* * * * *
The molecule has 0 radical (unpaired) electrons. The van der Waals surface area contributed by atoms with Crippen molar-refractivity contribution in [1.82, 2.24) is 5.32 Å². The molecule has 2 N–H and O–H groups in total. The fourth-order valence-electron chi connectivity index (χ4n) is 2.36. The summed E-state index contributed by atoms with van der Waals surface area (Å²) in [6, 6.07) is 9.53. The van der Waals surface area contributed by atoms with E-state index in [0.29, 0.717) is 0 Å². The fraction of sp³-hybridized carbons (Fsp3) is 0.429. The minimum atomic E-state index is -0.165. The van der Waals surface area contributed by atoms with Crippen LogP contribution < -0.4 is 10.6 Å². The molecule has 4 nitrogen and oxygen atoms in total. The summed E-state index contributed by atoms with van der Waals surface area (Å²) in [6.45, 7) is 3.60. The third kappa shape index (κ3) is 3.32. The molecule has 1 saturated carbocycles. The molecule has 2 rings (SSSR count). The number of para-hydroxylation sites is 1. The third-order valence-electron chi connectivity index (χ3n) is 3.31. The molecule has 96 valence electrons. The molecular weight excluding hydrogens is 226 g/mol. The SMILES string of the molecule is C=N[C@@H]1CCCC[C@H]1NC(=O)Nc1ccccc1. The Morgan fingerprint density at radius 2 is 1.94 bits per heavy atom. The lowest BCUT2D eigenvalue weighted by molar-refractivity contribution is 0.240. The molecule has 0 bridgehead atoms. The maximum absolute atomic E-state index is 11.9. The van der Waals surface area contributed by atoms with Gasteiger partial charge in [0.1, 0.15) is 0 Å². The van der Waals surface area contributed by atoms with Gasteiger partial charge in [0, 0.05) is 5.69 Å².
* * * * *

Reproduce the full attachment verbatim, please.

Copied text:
The molecule has 0 radical (unpaired) electrons. The van der Waals surface area contributed by atoms with Crippen molar-refractivity contribution in [1.82, 2.24) is 5.32 Å². The molecule has 2 N–H and O–H groups in total. The fourth-order valence-electron chi connectivity index (χ4n) is 2.36. The summed E-state index contributed by atoms with van der Waals surface area (Å²) in [6, 6.07) is 9.53. The van der Waals surface area contributed by atoms with E-state index in [0.29, 0.717) is 0 Å². The fraction of sp³-hybridized carbons (Fsp3) is 0.429. The minimum atomic E-state index is -0.165. The van der Waals surface area contributed by atoms with Crippen LogP contribution < -0.4 is 10.6 Å². The molecule has 4 nitrogen and oxygen atoms in total. The summed E-state index contributed by atoms with van der Waals surface area (Å²) in [6.45, 7) is 3.60. The third kappa shape index (κ3) is 3.32. The molecule has 1 saturated carbocycles. The molecule has 2 rings (SSSR count). The number of para-hydroxylation sites is 1. The third-order valence-electron chi connectivity index (χ3n) is 3.31. The molecule has 96 valence electrons. The molecular weight excluding hydrogens is 226 g/mol. The SMILES string of the molecule is C=N[C@@H]1CCCC[C@H]1NC(=O)Nc1ccccc1. The Morgan fingerprint density at radius 2 is 1.94 bits per heavy atom. The lowest BCUT2D eigenvalue weighted by molar-refractivity contribution is 0.240. The molecule has 0 bridgehead atoms. The maximum absolute atomic E-state index is 11.9. The van der Waals surface area contributed by atoms with Gasteiger partial charge in [0.1, 0.15) is 0 Å². The van der Waals surface area contributed by atoms with Gasteiger partial charge in [0, 0.05) is 5.69 Å².